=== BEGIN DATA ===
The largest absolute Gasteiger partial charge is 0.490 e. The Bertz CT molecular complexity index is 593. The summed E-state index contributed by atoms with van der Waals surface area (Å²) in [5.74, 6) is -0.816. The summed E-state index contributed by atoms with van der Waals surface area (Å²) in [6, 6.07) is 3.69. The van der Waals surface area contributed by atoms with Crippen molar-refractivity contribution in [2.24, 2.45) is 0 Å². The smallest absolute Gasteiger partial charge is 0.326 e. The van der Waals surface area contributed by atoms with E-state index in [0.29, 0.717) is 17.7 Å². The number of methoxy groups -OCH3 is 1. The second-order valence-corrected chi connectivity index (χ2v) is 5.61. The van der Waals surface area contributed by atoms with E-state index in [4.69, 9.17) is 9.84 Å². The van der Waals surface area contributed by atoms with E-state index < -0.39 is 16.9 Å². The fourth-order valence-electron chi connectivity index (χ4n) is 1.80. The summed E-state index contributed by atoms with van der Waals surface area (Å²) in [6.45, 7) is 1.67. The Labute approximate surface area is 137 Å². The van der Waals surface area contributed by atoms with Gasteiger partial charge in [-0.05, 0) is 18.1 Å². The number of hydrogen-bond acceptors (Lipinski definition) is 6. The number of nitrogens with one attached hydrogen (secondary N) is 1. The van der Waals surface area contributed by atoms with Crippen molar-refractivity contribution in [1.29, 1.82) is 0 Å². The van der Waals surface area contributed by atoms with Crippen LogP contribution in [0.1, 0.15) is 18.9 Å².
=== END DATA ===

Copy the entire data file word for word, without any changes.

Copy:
The largest absolute Gasteiger partial charge is 0.490 e. The Bertz CT molecular complexity index is 593. The summed E-state index contributed by atoms with van der Waals surface area (Å²) in [5.74, 6) is -0.816. The summed E-state index contributed by atoms with van der Waals surface area (Å²) in [6, 6.07) is 3.69. The van der Waals surface area contributed by atoms with Crippen molar-refractivity contribution in [2.24, 2.45) is 0 Å². The smallest absolute Gasteiger partial charge is 0.326 e. The van der Waals surface area contributed by atoms with E-state index in [0.29, 0.717) is 17.7 Å². The number of methoxy groups -OCH3 is 1. The second-order valence-corrected chi connectivity index (χ2v) is 5.61. The van der Waals surface area contributed by atoms with E-state index in [4.69, 9.17) is 9.84 Å². The van der Waals surface area contributed by atoms with E-state index < -0.39 is 16.9 Å². The fourth-order valence-electron chi connectivity index (χ4n) is 1.80. The summed E-state index contributed by atoms with van der Waals surface area (Å²) in [6.45, 7) is 1.67. The Labute approximate surface area is 137 Å². The van der Waals surface area contributed by atoms with Gasteiger partial charge in [-0.05, 0) is 18.1 Å². The number of hydrogen-bond acceptors (Lipinski definition) is 6. The number of nitrogens with one attached hydrogen (secondary N) is 1. The van der Waals surface area contributed by atoms with Crippen molar-refractivity contribution in [1.29, 1.82) is 0 Å². The van der Waals surface area contributed by atoms with Crippen LogP contribution in [0.1, 0.15) is 18.9 Å².